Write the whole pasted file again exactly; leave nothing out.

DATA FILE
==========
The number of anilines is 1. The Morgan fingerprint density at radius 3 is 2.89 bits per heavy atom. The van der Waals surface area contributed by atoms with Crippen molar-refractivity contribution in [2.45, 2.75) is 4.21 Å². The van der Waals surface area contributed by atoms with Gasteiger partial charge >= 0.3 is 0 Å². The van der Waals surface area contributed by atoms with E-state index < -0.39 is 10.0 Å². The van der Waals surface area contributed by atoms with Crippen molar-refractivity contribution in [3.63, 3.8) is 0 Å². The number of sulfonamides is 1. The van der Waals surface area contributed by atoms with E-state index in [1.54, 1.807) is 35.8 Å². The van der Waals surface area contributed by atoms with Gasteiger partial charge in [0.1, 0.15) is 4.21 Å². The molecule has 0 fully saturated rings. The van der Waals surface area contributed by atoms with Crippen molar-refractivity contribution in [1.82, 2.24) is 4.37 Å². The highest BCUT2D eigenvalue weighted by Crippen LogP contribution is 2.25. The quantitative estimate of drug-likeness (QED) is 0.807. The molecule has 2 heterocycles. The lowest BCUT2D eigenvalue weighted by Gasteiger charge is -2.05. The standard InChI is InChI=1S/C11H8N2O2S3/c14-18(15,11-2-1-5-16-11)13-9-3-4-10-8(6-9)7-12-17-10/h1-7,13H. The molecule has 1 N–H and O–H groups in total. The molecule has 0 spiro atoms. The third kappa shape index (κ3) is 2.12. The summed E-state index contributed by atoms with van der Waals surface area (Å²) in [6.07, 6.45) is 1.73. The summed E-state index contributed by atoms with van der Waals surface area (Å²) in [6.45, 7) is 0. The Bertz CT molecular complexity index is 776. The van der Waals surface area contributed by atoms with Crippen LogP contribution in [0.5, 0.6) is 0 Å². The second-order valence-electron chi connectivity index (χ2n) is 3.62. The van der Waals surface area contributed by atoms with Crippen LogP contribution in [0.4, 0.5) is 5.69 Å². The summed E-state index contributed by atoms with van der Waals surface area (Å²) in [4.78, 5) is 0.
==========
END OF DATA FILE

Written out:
The number of anilines is 1. The Morgan fingerprint density at radius 3 is 2.89 bits per heavy atom. The van der Waals surface area contributed by atoms with Crippen molar-refractivity contribution in [2.45, 2.75) is 4.21 Å². The van der Waals surface area contributed by atoms with Gasteiger partial charge >= 0.3 is 0 Å². The van der Waals surface area contributed by atoms with E-state index < -0.39 is 10.0 Å². The van der Waals surface area contributed by atoms with Crippen molar-refractivity contribution in [3.63, 3.8) is 0 Å². The number of sulfonamides is 1. The van der Waals surface area contributed by atoms with E-state index in [1.54, 1.807) is 35.8 Å². The van der Waals surface area contributed by atoms with Gasteiger partial charge in [0.1, 0.15) is 4.21 Å². The molecule has 0 fully saturated rings. The van der Waals surface area contributed by atoms with Crippen molar-refractivity contribution in [1.82, 2.24) is 4.37 Å². The highest BCUT2D eigenvalue weighted by Crippen LogP contribution is 2.25. The quantitative estimate of drug-likeness (QED) is 0.807. The molecule has 2 heterocycles. The lowest BCUT2D eigenvalue weighted by Gasteiger charge is -2.05. The standard InChI is InChI=1S/C11H8N2O2S3/c14-18(15,11-2-1-5-16-11)13-9-3-4-10-8(6-9)7-12-17-10/h1-7,13H. The molecule has 1 N–H and O–H groups in total. The molecule has 0 spiro atoms. The third kappa shape index (κ3) is 2.12. The summed E-state index contributed by atoms with van der Waals surface area (Å²) in [6.07, 6.45) is 1.73. The summed E-state index contributed by atoms with van der Waals surface area (Å²) in [6.45, 7) is 0. The Bertz CT molecular complexity index is 776. The van der Waals surface area contributed by atoms with Crippen LogP contribution in [0.5, 0.6) is 0 Å². The second-order valence-electron chi connectivity index (χ2n) is 3.62. The van der Waals surface area contributed by atoms with Crippen LogP contribution in [0.4, 0.5) is 5.69 Å². The summed E-state index contributed by atoms with van der Waals surface area (Å²) in [4.78, 5) is 0.